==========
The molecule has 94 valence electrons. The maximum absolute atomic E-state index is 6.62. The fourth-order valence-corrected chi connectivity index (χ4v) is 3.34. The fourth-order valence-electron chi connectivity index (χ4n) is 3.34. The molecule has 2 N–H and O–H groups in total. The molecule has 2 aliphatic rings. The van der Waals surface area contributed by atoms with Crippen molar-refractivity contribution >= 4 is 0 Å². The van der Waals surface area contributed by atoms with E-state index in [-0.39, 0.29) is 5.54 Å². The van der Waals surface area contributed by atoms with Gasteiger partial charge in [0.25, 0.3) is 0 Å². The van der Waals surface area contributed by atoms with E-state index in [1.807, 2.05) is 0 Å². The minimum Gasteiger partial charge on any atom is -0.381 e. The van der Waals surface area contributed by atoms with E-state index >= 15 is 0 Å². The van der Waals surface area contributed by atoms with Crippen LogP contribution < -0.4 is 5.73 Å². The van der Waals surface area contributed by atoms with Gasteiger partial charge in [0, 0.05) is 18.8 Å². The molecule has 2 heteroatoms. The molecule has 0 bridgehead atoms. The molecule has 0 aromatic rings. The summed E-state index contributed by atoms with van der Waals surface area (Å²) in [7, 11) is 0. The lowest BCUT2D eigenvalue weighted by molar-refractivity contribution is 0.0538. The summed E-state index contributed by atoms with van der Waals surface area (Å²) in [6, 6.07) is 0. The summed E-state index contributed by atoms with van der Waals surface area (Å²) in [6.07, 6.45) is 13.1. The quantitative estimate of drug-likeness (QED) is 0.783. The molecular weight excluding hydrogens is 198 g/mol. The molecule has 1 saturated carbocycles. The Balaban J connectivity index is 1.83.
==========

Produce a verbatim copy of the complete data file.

The molecule has 94 valence electrons. The maximum absolute atomic E-state index is 6.62. The fourth-order valence-corrected chi connectivity index (χ4v) is 3.34. The fourth-order valence-electron chi connectivity index (χ4n) is 3.34. The molecule has 2 N–H and O–H groups in total. The molecule has 2 aliphatic rings. The van der Waals surface area contributed by atoms with Crippen molar-refractivity contribution >= 4 is 0 Å². The van der Waals surface area contributed by atoms with E-state index in [-0.39, 0.29) is 5.54 Å². The van der Waals surface area contributed by atoms with Gasteiger partial charge in [0.25, 0.3) is 0 Å². The van der Waals surface area contributed by atoms with E-state index in [1.807, 2.05) is 0 Å². The minimum Gasteiger partial charge on any atom is -0.381 e. The van der Waals surface area contributed by atoms with E-state index >= 15 is 0 Å². The van der Waals surface area contributed by atoms with Crippen LogP contribution < -0.4 is 5.73 Å². The van der Waals surface area contributed by atoms with Gasteiger partial charge in [0, 0.05) is 18.8 Å². The molecule has 2 heteroatoms. The molecule has 0 bridgehead atoms. The molecule has 0 aromatic rings. The summed E-state index contributed by atoms with van der Waals surface area (Å²) in [7, 11) is 0. The lowest BCUT2D eigenvalue weighted by molar-refractivity contribution is 0.0538. The summed E-state index contributed by atoms with van der Waals surface area (Å²) in [6, 6.07) is 0. The summed E-state index contributed by atoms with van der Waals surface area (Å²) in [6.07, 6.45) is 13.1. The quantitative estimate of drug-likeness (QED) is 0.783. The molecular weight excluding hydrogens is 198 g/mol. The molecule has 1 saturated carbocycles. The Balaban J connectivity index is 1.83.